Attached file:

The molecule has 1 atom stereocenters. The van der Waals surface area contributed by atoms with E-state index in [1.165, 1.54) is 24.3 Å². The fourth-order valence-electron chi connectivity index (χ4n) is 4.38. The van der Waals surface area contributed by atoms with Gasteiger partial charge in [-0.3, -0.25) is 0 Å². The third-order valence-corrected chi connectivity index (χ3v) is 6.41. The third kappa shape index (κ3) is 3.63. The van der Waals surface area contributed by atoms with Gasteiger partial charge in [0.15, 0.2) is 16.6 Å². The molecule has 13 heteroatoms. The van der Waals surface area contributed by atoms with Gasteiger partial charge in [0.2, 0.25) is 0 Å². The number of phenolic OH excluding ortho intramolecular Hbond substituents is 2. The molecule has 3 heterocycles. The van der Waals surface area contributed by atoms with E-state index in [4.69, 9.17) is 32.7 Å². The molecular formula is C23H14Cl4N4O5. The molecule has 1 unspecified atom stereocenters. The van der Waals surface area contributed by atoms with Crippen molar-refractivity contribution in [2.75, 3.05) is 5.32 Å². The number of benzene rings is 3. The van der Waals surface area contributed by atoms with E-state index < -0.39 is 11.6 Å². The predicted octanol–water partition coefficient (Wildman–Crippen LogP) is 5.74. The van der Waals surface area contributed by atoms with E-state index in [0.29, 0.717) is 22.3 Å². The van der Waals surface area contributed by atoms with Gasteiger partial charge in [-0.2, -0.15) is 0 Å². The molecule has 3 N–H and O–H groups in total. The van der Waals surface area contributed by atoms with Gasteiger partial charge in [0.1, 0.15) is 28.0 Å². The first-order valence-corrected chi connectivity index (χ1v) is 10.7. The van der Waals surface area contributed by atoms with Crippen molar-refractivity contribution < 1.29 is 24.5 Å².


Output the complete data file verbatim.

The molecule has 1 atom stereocenters. The van der Waals surface area contributed by atoms with E-state index in [1.165, 1.54) is 24.3 Å². The fourth-order valence-electron chi connectivity index (χ4n) is 4.38. The van der Waals surface area contributed by atoms with Gasteiger partial charge in [-0.3, -0.25) is 0 Å². The third-order valence-corrected chi connectivity index (χ3v) is 6.41. The third kappa shape index (κ3) is 3.63. The van der Waals surface area contributed by atoms with Gasteiger partial charge in [0.15, 0.2) is 16.6 Å². The molecule has 13 heteroatoms. The van der Waals surface area contributed by atoms with Gasteiger partial charge in [0.2, 0.25) is 0 Å². The number of phenolic OH excluding ortho intramolecular Hbond substituents is 2. The molecule has 3 heterocycles. The van der Waals surface area contributed by atoms with E-state index in [4.69, 9.17) is 32.7 Å². The molecular formula is C23H14Cl4N4O5. The molecule has 1 unspecified atom stereocenters. The van der Waals surface area contributed by atoms with Crippen molar-refractivity contribution in [2.75, 3.05) is 5.32 Å². The number of benzene rings is 3. The van der Waals surface area contributed by atoms with E-state index < -0.39 is 11.6 Å². The predicted octanol–water partition coefficient (Wildman–Crippen LogP) is 5.74. The van der Waals surface area contributed by atoms with E-state index in [0.29, 0.717) is 22.3 Å². The van der Waals surface area contributed by atoms with Gasteiger partial charge in [-0.2, -0.15) is 0 Å². The molecule has 3 N–H and O–H groups in total. The van der Waals surface area contributed by atoms with Gasteiger partial charge in [0.1, 0.15) is 28.0 Å². The first-order valence-corrected chi connectivity index (χ1v) is 10.7. The van der Waals surface area contributed by atoms with Crippen molar-refractivity contribution < 1.29 is 24.5 Å².